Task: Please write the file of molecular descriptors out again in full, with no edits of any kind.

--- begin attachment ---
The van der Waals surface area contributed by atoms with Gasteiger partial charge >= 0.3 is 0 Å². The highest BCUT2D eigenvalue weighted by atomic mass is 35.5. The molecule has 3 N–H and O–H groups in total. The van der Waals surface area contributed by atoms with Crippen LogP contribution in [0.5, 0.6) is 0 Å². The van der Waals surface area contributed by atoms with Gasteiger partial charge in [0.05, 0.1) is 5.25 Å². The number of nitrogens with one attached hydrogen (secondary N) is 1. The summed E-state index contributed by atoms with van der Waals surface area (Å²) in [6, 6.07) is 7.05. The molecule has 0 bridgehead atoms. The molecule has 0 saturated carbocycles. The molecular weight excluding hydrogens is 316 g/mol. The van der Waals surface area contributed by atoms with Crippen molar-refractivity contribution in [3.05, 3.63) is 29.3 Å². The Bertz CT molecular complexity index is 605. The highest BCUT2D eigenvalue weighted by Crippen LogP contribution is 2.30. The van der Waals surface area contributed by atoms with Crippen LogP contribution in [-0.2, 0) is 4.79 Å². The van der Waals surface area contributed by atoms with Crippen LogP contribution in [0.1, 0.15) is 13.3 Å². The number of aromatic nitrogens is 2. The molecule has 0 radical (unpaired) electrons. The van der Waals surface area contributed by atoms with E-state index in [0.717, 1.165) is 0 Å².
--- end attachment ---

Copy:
The van der Waals surface area contributed by atoms with Gasteiger partial charge >= 0.3 is 0 Å². The highest BCUT2D eigenvalue weighted by atomic mass is 35.5. The molecule has 3 N–H and O–H groups in total. The van der Waals surface area contributed by atoms with Crippen LogP contribution in [0.5, 0.6) is 0 Å². The van der Waals surface area contributed by atoms with Gasteiger partial charge in [0.05, 0.1) is 5.25 Å². The number of nitrogens with one attached hydrogen (secondary N) is 1. The summed E-state index contributed by atoms with van der Waals surface area (Å²) in [6, 6.07) is 7.05. The molecule has 0 bridgehead atoms. The molecule has 0 saturated carbocycles. The molecular weight excluding hydrogens is 316 g/mol. The van der Waals surface area contributed by atoms with Crippen molar-refractivity contribution in [3.05, 3.63) is 29.3 Å². The Bertz CT molecular complexity index is 605. The highest BCUT2D eigenvalue weighted by Crippen LogP contribution is 2.30. The van der Waals surface area contributed by atoms with Crippen LogP contribution in [-0.2, 0) is 4.79 Å². The van der Waals surface area contributed by atoms with Crippen LogP contribution in [0.1, 0.15) is 13.3 Å². The number of aromatic nitrogens is 2. The molecule has 0 radical (unpaired) electrons. The van der Waals surface area contributed by atoms with E-state index in [0.717, 1.165) is 0 Å².